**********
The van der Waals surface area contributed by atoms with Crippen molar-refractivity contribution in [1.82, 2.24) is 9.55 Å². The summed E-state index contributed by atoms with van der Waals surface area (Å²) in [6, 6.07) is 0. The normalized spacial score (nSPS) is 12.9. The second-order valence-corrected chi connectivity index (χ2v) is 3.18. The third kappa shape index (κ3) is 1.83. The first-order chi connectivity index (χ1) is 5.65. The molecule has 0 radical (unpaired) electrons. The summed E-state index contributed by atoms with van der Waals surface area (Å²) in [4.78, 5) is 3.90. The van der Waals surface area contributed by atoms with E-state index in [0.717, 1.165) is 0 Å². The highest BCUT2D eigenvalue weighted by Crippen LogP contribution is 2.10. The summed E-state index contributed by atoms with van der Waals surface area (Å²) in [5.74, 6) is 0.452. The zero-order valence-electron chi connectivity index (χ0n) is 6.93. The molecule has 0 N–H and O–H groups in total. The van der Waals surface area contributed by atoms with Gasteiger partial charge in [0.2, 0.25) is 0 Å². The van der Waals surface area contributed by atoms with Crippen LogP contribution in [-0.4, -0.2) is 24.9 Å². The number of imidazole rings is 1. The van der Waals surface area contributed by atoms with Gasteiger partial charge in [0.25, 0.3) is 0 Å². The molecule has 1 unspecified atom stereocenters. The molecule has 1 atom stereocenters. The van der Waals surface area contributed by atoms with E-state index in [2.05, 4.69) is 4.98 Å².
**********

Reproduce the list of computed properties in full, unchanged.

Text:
The van der Waals surface area contributed by atoms with Crippen molar-refractivity contribution in [1.82, 2.24) is 9.55 Å². The summed E-state index contributed by atoms with van der Waals surface area (Å²) in [6, 6.07) is 0. The normalized spacial score (nSPS) is 12.9. The second-order valence-corrected chi connectivity index (χ2v) is 3.18. The third kappa shape index (κ3) is 1.83. The first-order chi connectivity index (χ1) is 5.65. The molecule has 0 radical (unpaired) electrons. The summed E-state index contributed by atoms with van der Waals surface area (Å²) in [4.78, 5) is 3.90. The van der Waals surface area contributed by atoms with E-state index in [0.717, 1.165) is 0 Å². The highest BCUT2D eigenvalue weighted by Crippen LogP contribution is 2.10. The summed E-state index contributed by atoms with van der Waals surface area (Å²) in [5.74, 6) is 0.452. The zero-order valence-electron chi connectivity index (χ0n) is 6.93. The molecule has 0 N–H and O–H groups in total. The van der Waals surface area contributed by atoms with Gasteiger partial charge in [0.2, 0.25) is 0 Å². The van der Waals surface area contributed by atoms with Crippen LogP contribution in [-0.4, -0.2) is 24.9 Å². The number of imidazole rings is 1. The van der Waals surface area contributed by atoms with Gasteiger partial charge in [0.25, 0.3) is 0 Å². The molecule has 1 unspecified atom stereocenters. The molecule has 1 atom stereocenters. The van der Waals surface area contributed by atoms with E-state index in [2.05, 4.69) is 4.98 Å².